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Château d'Écouen

Château d'Écouen
General information
Type Château
Architectural style Renaissance
Town or city Écouen
Country France
Design and construction
Architect Jean Bullant

The Château d'Écouen is a historical château in the city of Écouen, north of Paris, France.

The château was built between 1538 and 1550 by the architect Jean Bullant for Anne de Montmorency, who was made Connétable de France in 1538.


  • History 1
  • Museum of the Renaissance 2
  • Notes 3
  • External links 4


Anne de Montmorency had inherited the château in 1515, and his building campaigns were informed by his first-hand experience in overseeing royal works at Saint-Germain-en-Laye and Fontainebleau.[1]

Jean Bullant is likely to have been the architect, for he was commissioned to design the Grand Constable's tomb, but it has also been suggested that Pierre Tâcheron had a hand in the château's design.[2] The colossal order is rare in French architecture before Bullant; his characteristic use of it might be its first appearance in France here, on the pavilion on the court side.[3]

Anne de Montmorency was a major patron of the arts in France, and a protector of artists: his chapel was decorated with sculptures by Jean Goujon, and Jean Bullant, Barthélemy Prieur, Bernard Palissy. Some of the Androuet du Cerceau family found protection and work at Écouen.[4] Unhappily, no building accounts survive, so the precise sequence of the construction cannot be closely followed;[5] panels of grisaille stained glass in the gallery of the west wing are dated 1542 and 1544,[6] and the east wing was paved in 1549-50. The building was frescoed and furnished during the 1550s, in the style of the School of Fontainebleau.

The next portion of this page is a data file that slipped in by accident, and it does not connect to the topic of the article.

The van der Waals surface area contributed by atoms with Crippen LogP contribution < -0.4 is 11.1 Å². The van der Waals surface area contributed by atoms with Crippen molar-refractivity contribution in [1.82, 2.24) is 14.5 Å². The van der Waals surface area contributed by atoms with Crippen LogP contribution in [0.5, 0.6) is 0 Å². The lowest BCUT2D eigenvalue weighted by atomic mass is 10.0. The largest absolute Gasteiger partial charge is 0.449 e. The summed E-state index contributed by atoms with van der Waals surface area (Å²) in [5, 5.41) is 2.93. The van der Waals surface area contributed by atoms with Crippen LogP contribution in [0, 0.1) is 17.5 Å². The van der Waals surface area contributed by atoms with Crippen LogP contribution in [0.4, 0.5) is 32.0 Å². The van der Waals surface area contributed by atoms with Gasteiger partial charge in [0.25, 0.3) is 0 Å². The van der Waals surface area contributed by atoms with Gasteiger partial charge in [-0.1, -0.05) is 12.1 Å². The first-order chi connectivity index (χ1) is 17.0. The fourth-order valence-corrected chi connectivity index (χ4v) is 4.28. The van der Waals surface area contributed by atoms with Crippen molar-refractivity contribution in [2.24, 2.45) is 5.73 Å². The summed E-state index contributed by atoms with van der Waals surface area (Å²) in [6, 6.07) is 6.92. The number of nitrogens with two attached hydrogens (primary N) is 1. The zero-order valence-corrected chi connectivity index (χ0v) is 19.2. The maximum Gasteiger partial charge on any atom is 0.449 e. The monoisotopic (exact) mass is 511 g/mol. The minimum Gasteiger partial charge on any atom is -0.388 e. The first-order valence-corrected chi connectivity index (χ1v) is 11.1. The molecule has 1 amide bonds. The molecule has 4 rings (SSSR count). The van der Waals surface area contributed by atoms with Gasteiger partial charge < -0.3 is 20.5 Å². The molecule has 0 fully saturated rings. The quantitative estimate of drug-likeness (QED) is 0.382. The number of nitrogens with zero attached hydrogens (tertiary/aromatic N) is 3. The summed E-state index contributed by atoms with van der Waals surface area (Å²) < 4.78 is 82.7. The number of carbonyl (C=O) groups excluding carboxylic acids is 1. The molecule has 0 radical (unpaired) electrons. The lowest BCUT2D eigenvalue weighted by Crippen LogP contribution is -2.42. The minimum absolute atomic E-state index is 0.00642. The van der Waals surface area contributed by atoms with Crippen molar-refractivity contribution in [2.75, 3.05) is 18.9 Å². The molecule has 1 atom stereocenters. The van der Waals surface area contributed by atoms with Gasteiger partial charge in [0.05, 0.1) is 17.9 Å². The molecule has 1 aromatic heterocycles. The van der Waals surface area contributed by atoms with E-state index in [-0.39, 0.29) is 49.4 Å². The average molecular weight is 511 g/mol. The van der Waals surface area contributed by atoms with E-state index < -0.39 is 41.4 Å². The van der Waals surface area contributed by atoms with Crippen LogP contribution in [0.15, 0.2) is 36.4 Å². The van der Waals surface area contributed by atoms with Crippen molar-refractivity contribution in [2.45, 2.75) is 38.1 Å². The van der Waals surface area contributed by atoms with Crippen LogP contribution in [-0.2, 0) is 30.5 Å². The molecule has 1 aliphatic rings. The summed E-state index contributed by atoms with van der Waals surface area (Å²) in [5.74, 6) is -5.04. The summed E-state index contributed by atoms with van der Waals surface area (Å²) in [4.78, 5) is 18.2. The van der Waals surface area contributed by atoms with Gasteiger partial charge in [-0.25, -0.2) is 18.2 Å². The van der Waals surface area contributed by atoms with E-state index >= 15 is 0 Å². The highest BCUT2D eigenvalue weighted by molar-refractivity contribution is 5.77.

Écouen was illustrated in engravings in Jacques Androuet du Cerceau's Les Plus excellents bastiments de France, 1576.

In 1787 the east (entrance) wing was demolished by the owner, the Louis Joseph de Bourbon, prince de Condé. When he emigrated at the Revolution, Château of Écouen fell to the State, as a "national property" ("bien national").

Museum of the Renaissance

"Clock of Charles V", Musée de la Renaissance.

Following an idea of André Malraux the castle was thoroughly renovated by architects of the Monuments Historiques, after having served as a school for daughters of chevaliers of the Légion d'Honneur, from 1807 to 1962,[7] in order to house the "Musée de la Renaissance", comprising the Renaissance objects of the collections of the Musée de Cluny, in sympathetic surroundings. A series of small, highly focussed exhibitions have been staged at Écouen over the years since the museum fully opened in 1982.


  1. ^ See Brigitte Bedos Rezak, Anne De Montmorency: Seigneur de la Renaissance, (Paris:Publisud) 1990, part III.
  2. ^ Andrew Ayers, The Architecture of Paris, Fellbach: Edition Axel Menges, 2004, p. 296.
  3. ^ Rosalys Coope, "The Château of Montceaux-en-Brie", Journal of the Warburg and Courtauld Institutes 22.1/2 (January - June 1959:71-87) p. 77.
  4. ^ Janet S. Byrne, "Monuments on Paper" The Metropolitan Museum of Art BulletinNew Series, 25.1 (Summer 1966, pp. 24-29) p 28.
  5. ^ A. Bertrand, Un château à Écouen (1974); John Cornforth, "Château d'Écouen, Seine et Oise" Country Life Magazine 12 July 1984, pp 164-67.
  6. ^ Much of the glass from Écouen is now at the Musée Condé, Chantilly. Michael Archer, "'Monmorency's Sword' from Écouen" The Burlington Magazine 129 No. 1010 (May 1987, pp. 298-303) p 301.
  7. ^ Rebecca Rogers, Les demoiselles de la Légion d'honneur: Les maisons d'éducation de la Légion d'honneur au XIX siècle (Paris: Plon) 1992.

External links

  • Official website of the Musée national de la Renaissance
  • Château d'Ecouen, National Museum of the Renaissance - The official website of France (in English)
  • Château d’Écouen
  • Château d’Écouen and history

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